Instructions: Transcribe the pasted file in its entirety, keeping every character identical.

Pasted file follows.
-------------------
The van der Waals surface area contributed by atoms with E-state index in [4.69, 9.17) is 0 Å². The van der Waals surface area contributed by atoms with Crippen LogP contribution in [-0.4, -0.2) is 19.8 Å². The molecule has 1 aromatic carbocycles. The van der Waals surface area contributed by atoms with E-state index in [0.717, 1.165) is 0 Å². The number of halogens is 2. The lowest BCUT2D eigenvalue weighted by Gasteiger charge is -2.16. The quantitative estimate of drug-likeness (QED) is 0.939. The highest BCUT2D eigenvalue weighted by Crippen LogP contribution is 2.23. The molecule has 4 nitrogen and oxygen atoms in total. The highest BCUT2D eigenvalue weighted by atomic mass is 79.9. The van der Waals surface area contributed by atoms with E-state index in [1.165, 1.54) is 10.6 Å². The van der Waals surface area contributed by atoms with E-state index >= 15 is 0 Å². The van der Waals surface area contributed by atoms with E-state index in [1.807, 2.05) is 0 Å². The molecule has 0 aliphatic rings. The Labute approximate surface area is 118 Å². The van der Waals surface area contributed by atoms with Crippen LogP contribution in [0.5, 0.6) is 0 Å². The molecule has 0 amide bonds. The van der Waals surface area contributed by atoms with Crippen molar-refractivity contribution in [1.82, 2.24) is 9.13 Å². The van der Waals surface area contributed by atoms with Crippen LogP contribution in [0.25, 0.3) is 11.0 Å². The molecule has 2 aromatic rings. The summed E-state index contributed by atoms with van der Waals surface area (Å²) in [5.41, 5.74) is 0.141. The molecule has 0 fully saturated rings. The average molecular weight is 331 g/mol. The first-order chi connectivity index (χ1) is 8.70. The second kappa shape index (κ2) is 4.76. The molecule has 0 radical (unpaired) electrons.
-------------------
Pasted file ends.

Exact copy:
The van der Waals surface area contributed by atoms with E-state index in [4.69, 9.17) is 0 Å². The van der Waals surface area contributed by atoms with Crippen LogP contribution in [-0.4, -0.2) is 19.8 Å². The molecule has 1 aromatic carbocycles. The van der Waals surface area contributed by atoms with E-state index in [0.717, 1.165) is 0 Å². The number of halogens is 2. The lowest BCUT2D eigenvalue weighted by Gasteiger charge is -2.16. The quantitative estimate of drug-likeness (QED) is 0.939. The highest BCUT2D eigenvalue weighted by Crippen LogP contribution is 2.23. The molecule has 4 nitrogen and oxygen atoms in total. The highest BCUT2D eigenvalue weighted by atomic mass is 79.9. The van der Waals surface area contributed by atoms with E-state index in [1.165, 1.54) is 10.6 Å². The van der Waals surface area contributed by atoms with E-state index >= 15 is 0 Å². The van der Waals surface area contributed by atoms with E-state index in [1.807, 2.05) is 0 Å². The molecule has 0 aliphatic rings. The Labute approximate surface area is 118 Å². The van der Waals surface area contributed by atoms with Crippen LogP contribution in [0.5, 0.6) is 0 Å². The molecule has 0 amide bonds. The van der Waals surface area contributed by atoms with Crippen molar-refractivity contribution in [1.82, 2.24) is 9.13 Å². The van der Waals surface area contributed by atoms with Crippen LogP contribution in [0.25, 0.3) is 11.0 Å². The molecule has 2 aromatic rings. The summed E-state index contributed by atoms with van der Waals surface area (Å²) in [5.41, 5.74) is 0.141. The molecule has 0 fully saturated rings. The average molecular weight is 331 g/mol. The first-order chi connectivity index (χ1) is 8.70. The second kappa shape index (κ2) is 4.76. The molecule has 0 radical (unpaired) electrons.